Upstairs bathroom, before

It’s this sort of thing that helped the house sit empty, waiting for me, for so long. This is a shot of the upstairs bathroom, one toilet, one sink, one tub, no shower, for four bedrooms. As you can see the family must have run out of money some time after WWII, hard to say when. Anything that went in after that was not nice. Clearly they wanted nice but it simply was not in the budget. So yes, every fixture but the radiator will go. This room is so big that it will double as a laundry/utility room. Hard to know how we’ll do that and make it nice but I have faith in the power of cabinet doors. I have to get it right, now. I don’t want to embarrass myself.

6 thoughts on “Upstairs bathroom, before

  1. I love the radiator. We had one of those contraptions growing up. loved to sit on it to warm up…what is that hose on the far right? it looks like the charging cable for my Tesla, but I imagine not…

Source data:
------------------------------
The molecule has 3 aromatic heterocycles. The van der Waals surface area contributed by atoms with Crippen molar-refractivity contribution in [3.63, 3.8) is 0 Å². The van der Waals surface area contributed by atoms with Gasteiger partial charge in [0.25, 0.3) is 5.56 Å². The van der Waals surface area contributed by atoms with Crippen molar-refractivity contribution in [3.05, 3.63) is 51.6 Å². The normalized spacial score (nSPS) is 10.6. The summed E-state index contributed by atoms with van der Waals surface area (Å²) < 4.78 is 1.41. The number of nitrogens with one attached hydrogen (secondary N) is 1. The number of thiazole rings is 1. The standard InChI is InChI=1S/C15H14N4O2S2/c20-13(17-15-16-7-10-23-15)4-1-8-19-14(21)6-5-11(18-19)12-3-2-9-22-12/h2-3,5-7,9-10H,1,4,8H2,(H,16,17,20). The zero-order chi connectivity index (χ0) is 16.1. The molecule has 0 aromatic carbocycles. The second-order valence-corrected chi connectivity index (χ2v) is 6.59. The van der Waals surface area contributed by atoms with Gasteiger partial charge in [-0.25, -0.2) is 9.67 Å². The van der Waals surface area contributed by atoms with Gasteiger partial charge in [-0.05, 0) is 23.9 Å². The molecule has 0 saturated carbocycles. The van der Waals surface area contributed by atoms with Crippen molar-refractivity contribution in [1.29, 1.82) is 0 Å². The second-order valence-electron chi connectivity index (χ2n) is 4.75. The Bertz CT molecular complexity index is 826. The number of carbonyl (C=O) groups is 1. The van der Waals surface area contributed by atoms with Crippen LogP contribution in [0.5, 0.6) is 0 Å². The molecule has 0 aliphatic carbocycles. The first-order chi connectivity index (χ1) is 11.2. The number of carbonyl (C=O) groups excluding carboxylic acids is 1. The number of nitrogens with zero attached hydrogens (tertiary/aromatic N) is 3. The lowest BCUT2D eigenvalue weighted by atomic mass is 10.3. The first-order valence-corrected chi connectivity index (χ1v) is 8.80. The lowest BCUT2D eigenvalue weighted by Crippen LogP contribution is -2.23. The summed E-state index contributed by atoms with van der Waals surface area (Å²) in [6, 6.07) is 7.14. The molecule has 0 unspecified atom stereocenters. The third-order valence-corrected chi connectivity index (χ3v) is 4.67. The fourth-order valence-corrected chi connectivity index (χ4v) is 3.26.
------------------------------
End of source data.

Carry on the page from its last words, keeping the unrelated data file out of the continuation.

2. Hose? No, I think it’s some kind of pipe. I think they pieced together a kind of shower and that is there to hold up some sort of shower curtain.

    The French do tubs. Then they have the same problems I do with not really being able to rinse off and all, so they patch in shower heads. They tell themselves it’s just to rinse their hair or something but the water still goes everywhere so inch by inch they add on shower curtains, concrete and glass walls, all kinds of stuff — sometimes all of them attached to the same tub. That could be the case here. Americans do showers right; in the “after” photos we’ll see what kind of showers I get.

    I priced Teslas in France. Both the price and the delivery lead time are double what they are in the States.


  3. The light in this house is incredible. Actually the light in the Vendee is a big part of what helped me decide to buy there. This house is sited to make good use of it. More on this later. There will be at least one post where I get all geeky about how the light washes the rooms.


    1. Patience, my friend, patience. This is all taking place in France, where holidays and vacations blend seamlessly, much in the way that an aperitif becomes wine with the meal becomes digestif becomes naptime. At this point I have not yet selected the fixtures. There is no additional detail. I will probably post details as the actual items appear onsite. For now I can tell you that what you see is gone. The room is now empty.


Comments are closed.